It's caught in a brutal new browser war with Microsoft

A year ago, when it looked as if Microsoft Corp. was going to turn the Web-browser industry into an unprofitable commodity market, Netscape Communications Corp. shifted gears. The Web-browser pioneer said it would focus instead on selling more expensive ''server'' software for running corporate Web sites.

But it turns out Netscape can't escape the browser battle. A browser may be a freebie, but it's strategically crucial: A hot browser brings traffic to the Web site and spurs sales of related server software and other Webware.

That's why Netscape is scrambling to stay ahead in the browser wars. It is championing a scheme called meta content framework (MCF) that would let PC users view Web information alongside what's stored on their PCs, just as Microsoft's upcoming Windows 98 will do. ''That takes a lot of sizzle out of their advantage,'' says Netscape CEO James L. Barksdale.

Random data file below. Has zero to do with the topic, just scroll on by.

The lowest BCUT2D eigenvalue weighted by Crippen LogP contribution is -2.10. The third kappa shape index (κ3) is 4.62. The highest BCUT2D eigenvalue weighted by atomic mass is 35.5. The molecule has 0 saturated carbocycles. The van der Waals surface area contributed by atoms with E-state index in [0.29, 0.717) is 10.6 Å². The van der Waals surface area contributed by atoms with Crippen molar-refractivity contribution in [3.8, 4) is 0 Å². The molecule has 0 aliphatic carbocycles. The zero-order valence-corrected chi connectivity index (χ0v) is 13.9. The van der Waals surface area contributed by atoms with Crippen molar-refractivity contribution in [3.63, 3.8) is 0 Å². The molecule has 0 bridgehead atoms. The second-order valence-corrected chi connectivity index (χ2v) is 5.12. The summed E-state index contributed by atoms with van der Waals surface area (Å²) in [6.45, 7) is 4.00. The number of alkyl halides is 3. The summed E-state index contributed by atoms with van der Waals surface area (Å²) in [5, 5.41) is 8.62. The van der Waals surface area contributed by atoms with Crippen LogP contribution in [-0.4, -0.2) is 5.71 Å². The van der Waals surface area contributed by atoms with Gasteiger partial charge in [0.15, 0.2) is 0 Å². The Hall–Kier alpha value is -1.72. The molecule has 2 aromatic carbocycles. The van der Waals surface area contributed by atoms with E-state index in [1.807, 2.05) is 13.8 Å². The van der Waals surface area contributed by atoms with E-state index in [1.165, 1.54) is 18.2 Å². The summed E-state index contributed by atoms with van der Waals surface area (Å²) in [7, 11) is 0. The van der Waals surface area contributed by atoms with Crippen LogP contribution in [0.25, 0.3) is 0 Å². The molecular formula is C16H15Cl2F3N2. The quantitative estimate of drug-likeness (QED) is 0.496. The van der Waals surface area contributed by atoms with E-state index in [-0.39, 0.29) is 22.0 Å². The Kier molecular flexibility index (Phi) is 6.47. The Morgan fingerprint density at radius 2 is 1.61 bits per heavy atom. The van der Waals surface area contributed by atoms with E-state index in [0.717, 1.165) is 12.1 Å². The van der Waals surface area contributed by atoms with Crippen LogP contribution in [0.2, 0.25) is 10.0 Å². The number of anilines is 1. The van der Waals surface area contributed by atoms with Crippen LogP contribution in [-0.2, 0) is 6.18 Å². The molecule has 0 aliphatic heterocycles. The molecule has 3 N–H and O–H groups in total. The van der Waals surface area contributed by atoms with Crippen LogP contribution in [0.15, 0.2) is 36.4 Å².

And to capitalize on its current browser lead, the company announced on Sept. 3 that it will turn its Web site,, into an online service, called Netcenter. It will offer news, information, online purchasing, and other services to businesses. The basic service is free, but Netscape plans to charge a subscription for some portions and collect ad and transaction fees.

That revenue could help Netscape survive a prolonged face-off with Microsoft, which can easily outspend and underprice its rival on Web software. The software giant will release a new version of its Internet Explorer browser on Sept. 30. Early next year comes Windows 98, which will have a built-in browser. Win98 will come standard on millions of new PCs.

Says Daniel Rimer, analyst with Hambrecht & Quist: ''Windows 98 will refuel the browser wars.'' Gentlemen start your engines.

By Amy E. Cortese in New York, with Steve Hamm in San Francisco


Updated Sept. 4, 1997 by bwwebmaster
Copyright 1997, Bloomberg L.P.
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